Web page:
Posted by The G on November 25, 2011 under Celebrities | Comments are off for this article
Autograph and photo courtesy of the G Archives.
I love John Larroquette. I was a big fan of “Night Court” in the 1980s and it was a great surprise to see him on Broadway in “How to Succeed in Business Without Really Trying.” He won a Tony Award for best actor in a musical and deservedly so. He was great. He’s extremely cool after the show, thanking fans for coming out to see the performance and happily signing everyone’s Playbills for the crowd, who are also there to get a glimpse of Larroquette’s “Business” co-star, Daniel Radcliffe. If you haven’t had the experience of seeing the musical and the Beatle-Mania after show activity, I highly recommend it. Happy birthday John!
Also born today: JFK, Jr., baseball legend Joe DiMaggio, actress Christina Applegate and actor Richardo Montalban.
Posted by The G on September 26, 2011 under G Interviews | Comments are off for this article
Photos from IMDB.com except where noted.
Christopher J. Hanke
Meet Broadway’s newest star – Christopher J. Hanke. In his short career, he’s performed in stage productions of “The Full Monty,” “Rent,” “Hair” and “Cry-Baby” and he’s currently co-starring in one of the biggest Broadway hits of 2011, “How To Succeed In Business Without Really Trying” at the Al Hirschfeld Theatre. The musical revival features Christopher J. Hanke as the menacing bad guy Bud Frump acting along side Tony Winner John Larroquette and Daniel Radcliffe. He’s won rave reviews for his performance and he is poised to become Broadway’s next superstar. I was fortunate enough to have the opportunity to ask the megastar in the making a few questions and as you read on, if you haven’t already fallen in love with Christopher J. Hanke, you will by the end of this article.
According2G: How do you prepare for performing in front of a live audience each night? Do you have any rituals/totems/good luck charms?
Christopher J. Hanke: I arrive at the theater about an hour before the show starts. By rule, we have to be there no later than a half hour, which is 30 minutes before curtain, but the more time in the theater, in my dressing room prior to a show, the more relaxed I am. A pre-show shower to wipe off my day is a must, as is my pre-show meal, eaten in my dressing room. Something smallish and usually healthy. I warm up and steam my voice. Actually not in that order, steam first, then warm up. I don’t have a good luck charm but I do have a planters rock from my one and only waiter job in NYC that sits at my dressing room table. It reminds me that when things get tough at work, I need to remember I could always be waiting tables.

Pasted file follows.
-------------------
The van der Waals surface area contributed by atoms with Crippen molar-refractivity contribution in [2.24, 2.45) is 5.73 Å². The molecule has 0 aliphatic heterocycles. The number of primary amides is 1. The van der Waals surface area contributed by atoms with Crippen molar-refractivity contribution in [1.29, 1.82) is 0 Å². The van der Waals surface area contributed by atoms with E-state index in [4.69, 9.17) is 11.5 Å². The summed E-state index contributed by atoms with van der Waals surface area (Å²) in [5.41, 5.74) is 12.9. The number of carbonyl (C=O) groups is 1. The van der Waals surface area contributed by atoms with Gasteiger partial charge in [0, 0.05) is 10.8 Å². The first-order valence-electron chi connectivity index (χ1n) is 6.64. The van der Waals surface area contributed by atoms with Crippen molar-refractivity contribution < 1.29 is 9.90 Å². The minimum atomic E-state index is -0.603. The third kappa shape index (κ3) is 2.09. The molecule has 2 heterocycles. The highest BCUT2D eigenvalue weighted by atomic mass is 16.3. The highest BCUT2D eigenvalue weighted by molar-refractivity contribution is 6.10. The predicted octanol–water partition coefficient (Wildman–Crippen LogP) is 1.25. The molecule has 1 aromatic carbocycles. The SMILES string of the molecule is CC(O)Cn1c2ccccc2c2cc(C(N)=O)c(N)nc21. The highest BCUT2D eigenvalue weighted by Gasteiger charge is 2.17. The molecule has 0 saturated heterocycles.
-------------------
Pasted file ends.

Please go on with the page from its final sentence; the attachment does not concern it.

A2G: What’s the first thing you do when you get off stage?
Posted by The G on August 2, 2011 under Encounters with G | Comments are off for this article
Photos by G.
How To Succeed In Business Without Really Trying
A revival of “How To Succeed In Business Without Really Trying” is now showing at the Al Hirschfeld Theatre on Broadway in New York. The classic story follows window cleaner J. Pierpont Finch’s rise through the corporate ranks and as the title suggests, he succeeds in business – without really trying. The musical stars Daniel Radcliffe (of Harry Potter), John Larroquette (who won a Tony for Best Actor in a Musical) and Christopher J. Hanke. The entire cast is fantastic and for the Harry Potter fans, you’ll see an entirely different side to Daniel Radcliffe. I’ve seen all the HP movies as well as Radcliffe’s Broadway debut in “Equus” a few years ago and he’s a very versatile actor. Though he never needs to work another day in his life, if he stays with acting, he’s going to have a great career ahead of him because he is so talented.
After most Broadway shows, you can wait by the stage door and meet the actors you’ve just seen perform. If you are planning on doing this for “How To Succeed…” be warned that the crowds outside waiting to catch a glimpse of Daniel Radcliffe are akin to footage you’ve seen of Beatle-Mania – and I am not even kidding! See how I fared, after the jump.